The next-gen Lenovo IdeaPad S530 could come rocking ninth-gen Intel Core processors
INTEL NINTH-GEN Core processors could be coming to a new wave of laptops very soon, according to the refreshed specs of the Lenovo Ideapad S530.
While Intel has revealed desktop variants of its ninth-generation Core CPUs, which are effectively a refresh of its Coffee Lake S architecture found in eighth-gen processors, it has yet to reveal details of laptop variants.
That’s probably because the eight-gen processors are still popping in new laptops, the Surface Laptop 2, for example.
But thanks to a data sheet showing the processor configurations the Lenovo Ideapad S530 will come with, spotted by WCCFTech, we know there’ll be ninth-gen variants of the current line-up of laptop-grade Core chips.
They will include the Core i7-9550U, Core i5-9250U, and the Core i3-9130U, and these are expected to be more efficient and frugal with power consumption than the eighth-gen chips; the Core i7 variant is expected to suck up some 10-15W.
But Lenovo didn’t reveal anything concrete in terms of thermal design power, clock speeds or other chip specs.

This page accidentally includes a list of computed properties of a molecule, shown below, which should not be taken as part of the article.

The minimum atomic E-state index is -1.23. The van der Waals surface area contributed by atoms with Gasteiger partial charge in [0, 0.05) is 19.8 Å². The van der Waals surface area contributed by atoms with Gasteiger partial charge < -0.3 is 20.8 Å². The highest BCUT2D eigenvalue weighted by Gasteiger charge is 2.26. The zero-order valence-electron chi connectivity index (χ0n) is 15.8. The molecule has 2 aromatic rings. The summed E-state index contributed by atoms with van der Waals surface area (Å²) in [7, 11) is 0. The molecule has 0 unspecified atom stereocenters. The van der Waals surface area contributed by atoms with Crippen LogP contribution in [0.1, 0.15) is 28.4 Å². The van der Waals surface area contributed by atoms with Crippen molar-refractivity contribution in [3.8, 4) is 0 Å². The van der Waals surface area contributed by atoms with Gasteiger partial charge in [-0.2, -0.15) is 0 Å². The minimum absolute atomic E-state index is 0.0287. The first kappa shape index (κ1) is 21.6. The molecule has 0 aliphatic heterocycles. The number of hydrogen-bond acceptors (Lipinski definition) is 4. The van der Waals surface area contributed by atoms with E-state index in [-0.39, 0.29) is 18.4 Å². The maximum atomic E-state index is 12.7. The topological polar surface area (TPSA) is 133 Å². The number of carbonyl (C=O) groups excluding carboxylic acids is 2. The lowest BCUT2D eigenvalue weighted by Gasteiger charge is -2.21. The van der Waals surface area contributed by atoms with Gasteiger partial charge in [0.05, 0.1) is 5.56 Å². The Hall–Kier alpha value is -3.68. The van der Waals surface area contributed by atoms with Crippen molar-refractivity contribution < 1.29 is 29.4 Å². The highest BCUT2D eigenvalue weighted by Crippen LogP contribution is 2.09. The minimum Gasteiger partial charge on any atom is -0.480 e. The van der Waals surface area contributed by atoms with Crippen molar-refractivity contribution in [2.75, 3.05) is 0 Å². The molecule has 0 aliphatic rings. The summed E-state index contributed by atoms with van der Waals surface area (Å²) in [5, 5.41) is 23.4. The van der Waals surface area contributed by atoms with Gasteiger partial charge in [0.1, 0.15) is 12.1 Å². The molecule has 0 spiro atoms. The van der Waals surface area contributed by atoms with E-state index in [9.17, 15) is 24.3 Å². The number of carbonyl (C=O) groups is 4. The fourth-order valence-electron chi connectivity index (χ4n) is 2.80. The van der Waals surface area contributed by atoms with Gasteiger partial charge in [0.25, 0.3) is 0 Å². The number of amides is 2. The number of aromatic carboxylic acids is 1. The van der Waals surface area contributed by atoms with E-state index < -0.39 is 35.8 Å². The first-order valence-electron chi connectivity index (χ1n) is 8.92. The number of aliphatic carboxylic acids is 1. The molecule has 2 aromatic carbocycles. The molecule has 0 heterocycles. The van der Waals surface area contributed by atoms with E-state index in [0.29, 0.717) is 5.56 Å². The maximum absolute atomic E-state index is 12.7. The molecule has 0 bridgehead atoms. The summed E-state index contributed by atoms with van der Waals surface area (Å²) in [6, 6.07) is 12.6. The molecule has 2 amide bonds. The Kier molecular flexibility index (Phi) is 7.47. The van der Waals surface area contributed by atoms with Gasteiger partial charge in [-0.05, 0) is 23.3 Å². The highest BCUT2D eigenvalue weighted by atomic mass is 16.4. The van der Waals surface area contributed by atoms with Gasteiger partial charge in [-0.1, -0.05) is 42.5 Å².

Both interestingly and confusingly, Lenovo lists the ninth iteration of the mobile Core processors as eighth-gen, despite Intel labelling the desktop equivalents as ninth-gen. Either this was an error, a formatting quirk, or the means to show that chips like the Core i7-9550U still use the same underlying 14nm++ process node as the previous generation chips, rather than sport a brand-new architecture.
A new architecture is expected from Intel once it gets its 10nm process ready for chip production at scale. But that’s been a long time coming and we’re not sure when we can expect to see such slices of silicon.
So the new laptop-class Core chips don’t look like something to tickle the fancy of people with laptops rocking eighth-gen Core processors. But for folks in the market for a new laptop as an upgrade from an ageing machine, then the ninth-gen-not-ninth-gen processors are the ones to look out for. µ
Source : Inquirer